Some UML diagrams about OPUS system.

From: Rafael Hiriart (
Date: Wed Nov 06 2002 - 07:34:35 MST


I draw some UML diagrams describing some concepts about OPUS
architecture. The diagrams are drawn from a conceptual perspective.

In OO design there are three perspectives: conceptual, specification and
implementation. Let me quote an explanation from UML Distilled: A Brief
Guide to the Standard Object Modeling Language, Second Edition, by
Martin Fowler, Kendall Scott.

> *
> *Conceptual.* If you take the conceptual perspective, you draw a
> diagram that represents the concepts in the domain under study.
> These concepts will naturally relate to the classes that
> implement them, but there is often no direct mapping. Indeed, a
> conceptual model should be drawn with little or no regard for
> the software that might implement it, so it can be considered
> language-independent. (Cook and Daniels call this the essential
> perspective.)
> *
> *Specification.* Now we are looking at software, but we are
> looking at the interfaces of the software, not the
> implementation. Object-oriented development puts a great
> emphasis on the difference between interface and implementation,
> but this is often overlooked in practice because the notion of
> class in an OO language combines both interface and
> implementation. This is a shame, because the key to effective OO
> programming is to program to a class's interface rather than to
> its implementation. There is a good discussion of this in the
> first chapter of Gamma, Helm, Johnson, and Vlissides (1995). You
> often hear the word "type" used to talk about an interface of a
> class; a type can have many classes that implement it, and a
> class can implement many types.
> *
> *Implementation.* In this view, we really do have classes and we
> are laying the implementation bare. This is probably the
> perspective used most often, but in many ways the specification
> perspective is often a better one to take.
My purpose is to introduce UML so we can begin modelling with it, if you
find this tool useful.

I will explain the diagrams. You would want to open or print them to
refer to them while reading the following description.

The diagram OPUS_servers.pdf shows a component diagram. The rectangles
with two boxes in the left side are "components". A component represents
a physical module of code. Usually they are shown contained in "nodes",
or hardware components. I am not showing the nodes in this diagram. The
rectangles with a folded corner are just annotations or commentaries.

The three servers of the OPUS system are shown as components:
opus_env_server, opus_event_service and opus_bb_server. Contained in the
component opus_bb_server I included some classes: ObsBlackboard,
ProcBlackboard, CacheManager, Executor and Logger. Additionally I
represented an "interface", the OPUS_API_Interface (or OAPI in OPUS
documentation). The Process Java Manager and the Observation Java
Manager depends of the OAPI (if the interface change, the Managers will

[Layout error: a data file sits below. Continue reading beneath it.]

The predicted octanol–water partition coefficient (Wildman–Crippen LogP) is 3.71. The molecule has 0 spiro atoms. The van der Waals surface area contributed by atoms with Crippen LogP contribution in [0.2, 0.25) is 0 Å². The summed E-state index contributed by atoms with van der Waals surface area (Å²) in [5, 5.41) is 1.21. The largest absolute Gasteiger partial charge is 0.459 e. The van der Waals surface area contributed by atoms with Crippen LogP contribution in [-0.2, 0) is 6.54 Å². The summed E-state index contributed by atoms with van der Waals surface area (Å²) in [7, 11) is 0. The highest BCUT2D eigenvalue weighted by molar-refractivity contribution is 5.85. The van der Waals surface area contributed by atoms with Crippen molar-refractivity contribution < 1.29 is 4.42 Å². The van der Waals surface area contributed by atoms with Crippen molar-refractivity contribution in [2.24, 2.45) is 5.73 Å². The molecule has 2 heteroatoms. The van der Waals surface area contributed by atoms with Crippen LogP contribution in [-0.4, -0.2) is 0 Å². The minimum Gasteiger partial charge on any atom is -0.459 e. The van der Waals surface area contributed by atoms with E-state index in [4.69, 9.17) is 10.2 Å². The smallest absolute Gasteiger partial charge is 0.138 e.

have to change). They depend too of the Java Virtual Machine.

Some of the classes shown in this diagram appear in the class diagrams
OPUS_blackboards.pdf and OPUS_pipeline.pdf. In OPUS_blackboards.pdf it
is possible to see two kinds of blackboards: CacheBlackboard and
OnDiskBlackboard. If OPUS is running in CORBA mode, periodically, the
CacheManager copies the contents of the CacheBlackboard to the

Hanging from the CacheBlackboard class there are two inherited classes:
ObsBlackboard and ProcBlackboard, the Observation Blackboard and Process
Blackboard. (Inheritance is represented by the line with an empty
arrow.) The Observation Blackboard is composed (composition is
represented by the line with a filled rombo) by ObsStatusEntry. In this
class it is possible to see the attributes of an Observation Status
Entry. The same can be seen for the ProcBlackboard: it is composed by
ProcStatusEntry objects.

The On-disk classes are mirror of the cache classes, but the entries are
just files, and the attributes are included as part of the file name
(but this is an implemmentation issue.)

The OPUS_pipeline.pdf diagram shows other objects of the OPUS
architecture. A Pipeline is composed by Process objects and is
associated (a simple line) with a Path (a set of directories) and an
Executor. The Executor is associated with the Process objects that it
controls. Processes (or modules) are configured by Process Resource
Files and Paths are configured by Path Files. It is possible to inherit
two different kinds of processes: External Polling Tasks and Internal
Polling Task. External Polling Tasks are external task, like IRAF
scripts, shell scripts or independent executables. Internal Polling
Tasks depends of OAPI to work, i. e., they use the OPUS API Interface
(not shown here). Depending of the triggers, the Extenal Polling Tasks
can be subclassed in File Triggered Tasks, OSF Triggered Tasks and Timer
Triggered Tasks.

The last diagram, OPUS_osf_trigger, shows a sequence diagram where I
tried to explain the way a OSFTrigTask gets called. It is sort of an
implemmentation issue, so to have a really accurate representation I
will have to see the code, but still is useful to see the idea and
introduce more notation. Horizontally in the top of the diagram you can
see some objects: Executor, OPUS_API_Interface, ObsBlackboard,
ObsStatusEntry and ProcBlackboard. Hanging from these objects there are
"timelines". OSF triggers run tasks based on some condition in the
STATUS attribute of ObsStatusEntry. So, the Executor calls the
OPUS_API_Interface, who calls the ObsBlackboard, who iterates through
the ObservationStatusEntry objects and if the condition is accomplish,
the ProcBlackboard is updated, a Unix Process is created (using SSH),
who return an status. Then the blackboards are updated.


Rafael Hiriart

[PDF attachments removed. See Pipeline web site.]

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